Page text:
Overnight the weather worsened. The barometer hadn't dropped and the weatherfax wasn't showing anything, so I though it would all be over in a few hours. I had all the hatches dogged down and all the vents capped off, just in case. The seas and swell built to 18-20 ft. and the wind was on the increase.

At first light I checked the rode and damn if it wasn't chafed at the thimble by the anchor on the bow roller. So I let out the anchor and 50 feet of chain. This eased the motion of the boat noticeably. The wind increased to 40 knots and higher. This was beginning to remind me of Bering Sea weather, having the earmarks of a good blow. But at least it was warm and everyone on board was in good spirits. The swells and the seas were getting farther apart and the boat more uncomfortable, so I let out more chain - now about 200 feet. The boat then began to yaw noticeably [too much chain out - review page 3.14].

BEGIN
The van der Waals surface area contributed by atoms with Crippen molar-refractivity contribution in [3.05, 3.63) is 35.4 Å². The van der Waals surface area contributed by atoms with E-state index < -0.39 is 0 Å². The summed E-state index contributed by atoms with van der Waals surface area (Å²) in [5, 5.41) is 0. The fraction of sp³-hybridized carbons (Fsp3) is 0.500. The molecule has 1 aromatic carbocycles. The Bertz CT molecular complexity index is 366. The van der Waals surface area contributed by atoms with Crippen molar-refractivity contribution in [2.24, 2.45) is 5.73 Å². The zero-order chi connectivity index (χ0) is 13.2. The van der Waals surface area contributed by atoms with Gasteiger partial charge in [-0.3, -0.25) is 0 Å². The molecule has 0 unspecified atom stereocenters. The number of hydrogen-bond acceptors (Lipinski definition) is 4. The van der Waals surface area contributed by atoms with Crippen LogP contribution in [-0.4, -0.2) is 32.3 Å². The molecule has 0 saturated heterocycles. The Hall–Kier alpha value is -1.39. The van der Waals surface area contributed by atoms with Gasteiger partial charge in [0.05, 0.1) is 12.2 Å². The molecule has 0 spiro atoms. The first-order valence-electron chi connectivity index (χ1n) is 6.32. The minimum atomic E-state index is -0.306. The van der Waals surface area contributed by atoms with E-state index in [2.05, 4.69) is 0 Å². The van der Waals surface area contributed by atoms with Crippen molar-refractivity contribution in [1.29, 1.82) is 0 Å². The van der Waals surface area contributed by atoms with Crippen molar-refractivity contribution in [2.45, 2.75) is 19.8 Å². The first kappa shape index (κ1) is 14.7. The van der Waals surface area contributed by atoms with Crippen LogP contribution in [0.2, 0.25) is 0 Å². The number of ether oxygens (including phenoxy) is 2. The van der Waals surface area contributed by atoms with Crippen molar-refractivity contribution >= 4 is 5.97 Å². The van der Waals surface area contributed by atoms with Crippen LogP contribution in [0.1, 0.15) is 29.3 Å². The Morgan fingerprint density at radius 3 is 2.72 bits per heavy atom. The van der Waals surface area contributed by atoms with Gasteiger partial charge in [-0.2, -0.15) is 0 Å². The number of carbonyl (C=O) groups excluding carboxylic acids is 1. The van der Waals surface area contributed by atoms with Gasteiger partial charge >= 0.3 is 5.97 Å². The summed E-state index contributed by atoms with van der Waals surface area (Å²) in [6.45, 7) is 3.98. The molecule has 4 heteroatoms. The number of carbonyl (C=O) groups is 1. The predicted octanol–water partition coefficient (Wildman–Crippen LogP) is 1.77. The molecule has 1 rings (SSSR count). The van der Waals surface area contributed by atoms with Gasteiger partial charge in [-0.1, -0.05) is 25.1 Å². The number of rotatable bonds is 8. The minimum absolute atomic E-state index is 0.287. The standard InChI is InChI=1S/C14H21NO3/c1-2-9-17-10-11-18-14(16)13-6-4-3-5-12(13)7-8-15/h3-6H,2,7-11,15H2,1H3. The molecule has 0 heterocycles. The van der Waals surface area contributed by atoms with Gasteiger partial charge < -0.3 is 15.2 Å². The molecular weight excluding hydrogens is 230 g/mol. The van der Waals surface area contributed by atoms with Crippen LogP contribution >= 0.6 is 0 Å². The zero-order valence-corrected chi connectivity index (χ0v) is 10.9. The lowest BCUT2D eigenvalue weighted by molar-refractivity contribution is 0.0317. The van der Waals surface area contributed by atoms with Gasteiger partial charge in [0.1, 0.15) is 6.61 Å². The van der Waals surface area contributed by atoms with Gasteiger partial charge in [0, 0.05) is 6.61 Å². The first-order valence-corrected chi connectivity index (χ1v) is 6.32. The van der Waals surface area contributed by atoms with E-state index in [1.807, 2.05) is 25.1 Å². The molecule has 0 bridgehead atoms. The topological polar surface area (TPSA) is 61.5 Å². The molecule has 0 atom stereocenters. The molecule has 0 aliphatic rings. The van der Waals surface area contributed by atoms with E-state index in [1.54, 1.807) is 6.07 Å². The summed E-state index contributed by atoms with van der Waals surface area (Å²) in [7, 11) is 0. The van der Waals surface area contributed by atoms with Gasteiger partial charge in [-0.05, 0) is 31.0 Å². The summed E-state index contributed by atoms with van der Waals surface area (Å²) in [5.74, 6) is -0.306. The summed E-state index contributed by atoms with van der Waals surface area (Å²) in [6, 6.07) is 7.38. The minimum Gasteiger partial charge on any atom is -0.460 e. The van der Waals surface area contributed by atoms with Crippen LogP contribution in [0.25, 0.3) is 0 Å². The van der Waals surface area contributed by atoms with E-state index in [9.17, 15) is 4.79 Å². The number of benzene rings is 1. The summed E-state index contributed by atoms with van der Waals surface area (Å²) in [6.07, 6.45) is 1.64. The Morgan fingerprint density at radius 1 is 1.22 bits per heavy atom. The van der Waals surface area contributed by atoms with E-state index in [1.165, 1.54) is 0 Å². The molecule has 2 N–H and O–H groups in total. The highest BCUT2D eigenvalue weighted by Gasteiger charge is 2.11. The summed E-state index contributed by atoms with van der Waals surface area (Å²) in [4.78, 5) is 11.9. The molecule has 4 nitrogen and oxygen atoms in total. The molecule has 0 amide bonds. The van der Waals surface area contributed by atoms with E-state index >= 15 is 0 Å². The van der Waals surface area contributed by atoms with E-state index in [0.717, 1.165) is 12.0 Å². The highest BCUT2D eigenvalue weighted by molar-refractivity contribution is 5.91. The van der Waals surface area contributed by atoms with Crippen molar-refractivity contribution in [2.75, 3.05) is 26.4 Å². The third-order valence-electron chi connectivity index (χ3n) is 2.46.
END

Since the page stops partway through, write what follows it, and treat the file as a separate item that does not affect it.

We experienced some waves breaking forward of mid-ships, port and starboard, and on our stern quarter. Next, our rudder cable parted with a loud crack. I got the emergency tiller, put it on the shaft and lashed it secure. A wave broke over the starboard side at about a 30° angle and knocked the wind vane mast down. Before I could get a line on it another wave carried it away....

We had been on the sea anchor for better than 48 hours with not much to eat. My family wasn't sea sick, but my friend Joe was having a time of it. I decided to call the Coast guard and let them know our situation. I stressed that we had NO emergency, and requested the forecast for the next 48 hours. Due to worsening conditions, Humboldt Bay Coast Guard then decided to dispatch the 110-ft. cutter Edistow to the scene. The cutter arrived around 1600 hours. After circling around us for a while they called us on the VHF, saying that it was too rough to do anything. They said they would standby the rest of the night, advised us to get in our survival suits and said they would call every hour, which they did....